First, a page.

When we think of problematic drinking habits, we often think of binge-drinking frat boys or the stereotypically hardened dude drowning his sorrows at the bar — a.k.a. men. And in the past, guys have definitely been shown to drink more, on average, than women. But, according to new research, younger women are catching up to men in this respect — and that's not a good thing.

For the study, published online today in the journal BMJ Open, researchers analyzed 68 previous studies of drinking habits among men and women around the world. The studies included data that had been collected between 1948 and 2014, giving the researchers a gigantic sample size of 4,426,673 people who were born between 1891 and 2000. 

Results showed that, for most of the past 100 years, men really have tended to drink more than women. But, over the past several decades — among those born after 1976, in particular — the differences in men's and women's drinking habits have become much smaller. And that's almost totally due to the fact that younger generations of women are drinking more alcohol — not that men are drinking less. 

These results seem to go against other recent findings that suggested most millennials (including three quarters of millennial women) are more open to the idea of moderate drinking than previous generations. Perhaps as much as we want to drink moderately, we're not quite following through on those aspirations.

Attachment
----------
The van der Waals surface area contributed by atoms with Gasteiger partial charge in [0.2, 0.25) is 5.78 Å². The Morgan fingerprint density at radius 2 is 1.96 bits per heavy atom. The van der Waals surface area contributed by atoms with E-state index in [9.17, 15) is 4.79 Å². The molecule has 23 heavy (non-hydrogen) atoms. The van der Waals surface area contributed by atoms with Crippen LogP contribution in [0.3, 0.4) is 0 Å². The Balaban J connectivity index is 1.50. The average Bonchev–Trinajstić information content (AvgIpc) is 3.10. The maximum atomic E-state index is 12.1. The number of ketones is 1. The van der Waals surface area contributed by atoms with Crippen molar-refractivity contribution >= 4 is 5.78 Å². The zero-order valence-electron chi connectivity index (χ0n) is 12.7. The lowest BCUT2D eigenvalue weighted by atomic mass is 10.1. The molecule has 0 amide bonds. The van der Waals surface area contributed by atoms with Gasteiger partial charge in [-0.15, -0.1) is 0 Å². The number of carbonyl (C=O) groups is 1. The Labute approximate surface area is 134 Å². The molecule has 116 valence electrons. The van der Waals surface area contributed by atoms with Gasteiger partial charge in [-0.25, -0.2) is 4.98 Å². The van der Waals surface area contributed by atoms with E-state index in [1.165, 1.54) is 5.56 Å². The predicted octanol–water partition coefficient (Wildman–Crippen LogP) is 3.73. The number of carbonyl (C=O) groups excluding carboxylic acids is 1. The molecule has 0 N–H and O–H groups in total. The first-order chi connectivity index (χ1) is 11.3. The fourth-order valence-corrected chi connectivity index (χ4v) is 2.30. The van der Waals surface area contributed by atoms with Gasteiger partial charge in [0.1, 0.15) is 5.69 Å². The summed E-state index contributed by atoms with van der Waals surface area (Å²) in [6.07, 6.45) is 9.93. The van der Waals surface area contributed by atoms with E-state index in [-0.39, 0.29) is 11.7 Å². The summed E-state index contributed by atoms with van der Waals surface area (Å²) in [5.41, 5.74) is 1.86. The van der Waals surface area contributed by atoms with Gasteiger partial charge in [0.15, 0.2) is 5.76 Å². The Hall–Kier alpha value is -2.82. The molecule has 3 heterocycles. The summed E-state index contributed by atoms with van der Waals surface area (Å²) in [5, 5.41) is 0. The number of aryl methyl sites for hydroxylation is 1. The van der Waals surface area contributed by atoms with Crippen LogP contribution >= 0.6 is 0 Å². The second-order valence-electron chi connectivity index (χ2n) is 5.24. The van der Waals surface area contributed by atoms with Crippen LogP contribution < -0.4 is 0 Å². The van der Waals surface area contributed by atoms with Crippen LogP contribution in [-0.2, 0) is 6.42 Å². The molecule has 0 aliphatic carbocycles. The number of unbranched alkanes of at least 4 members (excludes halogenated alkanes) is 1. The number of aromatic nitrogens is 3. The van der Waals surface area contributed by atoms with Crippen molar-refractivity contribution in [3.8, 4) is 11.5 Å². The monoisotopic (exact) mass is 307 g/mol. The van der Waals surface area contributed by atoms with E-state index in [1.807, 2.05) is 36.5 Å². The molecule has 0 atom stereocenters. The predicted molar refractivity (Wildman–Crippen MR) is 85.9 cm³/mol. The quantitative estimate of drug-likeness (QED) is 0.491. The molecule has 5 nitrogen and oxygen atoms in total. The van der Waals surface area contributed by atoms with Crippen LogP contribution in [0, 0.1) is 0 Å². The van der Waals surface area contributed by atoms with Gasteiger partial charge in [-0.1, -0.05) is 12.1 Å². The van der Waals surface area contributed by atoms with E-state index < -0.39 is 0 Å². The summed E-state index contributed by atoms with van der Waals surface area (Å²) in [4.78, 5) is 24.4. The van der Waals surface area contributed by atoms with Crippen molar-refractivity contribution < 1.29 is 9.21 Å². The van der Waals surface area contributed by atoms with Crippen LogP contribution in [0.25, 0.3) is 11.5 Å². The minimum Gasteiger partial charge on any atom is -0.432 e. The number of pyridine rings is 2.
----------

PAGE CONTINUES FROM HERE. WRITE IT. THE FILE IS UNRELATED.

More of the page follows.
The bigger picture here, though, is that this research shows that our old ideas about drinking and alcoholism — that these are "men's issues" — aren't going to fly for current generations: "Alcohol use and alcohol use disorders have historically been viewed as a male phenomenon," the study authors write. "The present study calls this assumption into question and suggests that young women in particular should be the target of concerted efforts to reduce the impact of substance use and related harms." 

While we won't suggest skipping happy hour over this (hell no), it is worth noting, once again, that binge drinking — defined as drinking four or more drinks in the span of a few hours — is never a great idea. According to the CDC, excessive drinking can increase your risk for injuries, alcohol poisoning, and blackouts (which are scary and also bad for your brain) in the short-term, and liver and heart disease in the long-term. In other words, this is one glass ceiling that's better left uncracked.